• DC Thomson is to launch a Scottish football magazine in October. AllMedia reports Eleven aims to report all levels of the game in Scotland, including the national men's team, the Scottish Premier League and Scottish Football League, all the way to Highland League and East of Scotland leagues and women's football. Priced £2.75 it will be on sale in newsagents and promises - for its launch issue - news from each of the 42 SPL and SFL clubs, plus a report from the Major League Soccer scene in the USA. No word on whether it will include any comic strip.

• Despite this launch, AllMedia also notes DC Thomson, like all UK publishers, is not having the best of times. It stable of magazines and comics has suffered across-the-board drops in its sales, according to figures published recently, the ABCs indicating the average net circulations of the likes of People’s Friend and the Dandy all experienced sales falls between the end of December, last year, and the end of June this year.

Sales of The Beano average at 53,964 between December 31 and June 30, down 12.8 per cent on the previous six months, and sales of My Weekly average at 145,676, down 4.6 per cent. Read the full report

The Geek Syndicate web site have a 45-minute chat with British International Comics Show organiser Shane Chebsey, where Shane "reveals what events people can expect at this years show as well as a look back at lessons learned from previous years. There is a look behind the scenes at what goes into the preparation of the show and what their plans are for the future."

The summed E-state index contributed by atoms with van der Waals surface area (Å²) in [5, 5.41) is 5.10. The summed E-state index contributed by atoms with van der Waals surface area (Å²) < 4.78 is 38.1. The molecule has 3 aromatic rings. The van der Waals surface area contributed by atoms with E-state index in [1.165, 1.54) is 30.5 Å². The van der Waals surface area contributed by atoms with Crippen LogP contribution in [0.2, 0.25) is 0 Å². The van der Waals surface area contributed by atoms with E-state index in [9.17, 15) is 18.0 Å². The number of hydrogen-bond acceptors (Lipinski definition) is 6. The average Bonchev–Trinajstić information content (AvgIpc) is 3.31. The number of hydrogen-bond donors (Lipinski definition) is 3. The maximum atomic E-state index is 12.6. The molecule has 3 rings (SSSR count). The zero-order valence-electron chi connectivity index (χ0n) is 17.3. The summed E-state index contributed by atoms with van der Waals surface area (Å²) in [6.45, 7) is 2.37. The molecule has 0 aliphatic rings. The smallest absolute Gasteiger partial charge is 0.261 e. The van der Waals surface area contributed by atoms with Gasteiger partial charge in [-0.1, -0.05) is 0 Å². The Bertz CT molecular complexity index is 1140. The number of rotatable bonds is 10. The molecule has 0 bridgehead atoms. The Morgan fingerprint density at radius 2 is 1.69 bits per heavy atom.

• And finally... Jason Cobley reports for the education market, Classical Comics have got together with Heinle Cengage Learning to publish an ELT (English language teaching) version of their Frankenstein graphic novel. "It's quite similar to the Quick text version, with some changes to the language for clarification, the intended readers being learners of English as an additional language," says Jason. "It's interesting to compare the three versions alongside each other.

"I know which I prefer as a straight read - for a general reader I'd recommend the Original Text, for younger readers the Quick Text, and a mix of the two for use in schools, emphasising the original text. But the ELT version is a really good tool for schools also, the best thing about it being the audio version that comes with it. It's a great reading, with a variety of voices and sound effects for key scenes - a narrated audio play that I heartily recommend whether using it in school or just to listen to in the car."

Buy Classical Comics: Frankenstein

Compiled with thanks to Matthew Badham

Nick Abadzis Torchwood comic strip reaches finale

comic_torchwood17_broken3.jpgThe latest Torchwood magazine, on sale tomorrow in the UK, features the final part of award-winning British comic book creator Nick Abadzis's story for the title.

Abadzis, creator of the acclaimed graphic novel Laika and a contributor to The Times and Guardian’s comic sections, writes part three of Broken for the hit BBC show's official tie-in publication. In the story, the team are trapped in a mysterious hotel – Gwen Cooper is plagued by the ghosts of Torchwood past, while Captain Jack and Ianto must face Bilis Manger.

Acclaimed artist Paul Grist, creator of Jack Staff and Kane and a regular contributor to the Torchwood title, provides the art.

Abadzis joins a long list of stellar talent to have contributed to the Torchwood comic, including Tommy Lee Edwards, Simon Furman, Ian Edginton, D'Israeli and, recently, Carole and John Barrowman.

• Torchwood Magazine Issue #17 is on sale in the UK and Ireland tomorrow, 20th August and in the US on 15th September.

TOXIC Wednesday

comic_TOXIC_190809.jpgThe latest issue of Egmont UK's TOXIC is on sale today in all good newsagents, with a cover promoting the new GI Joe film.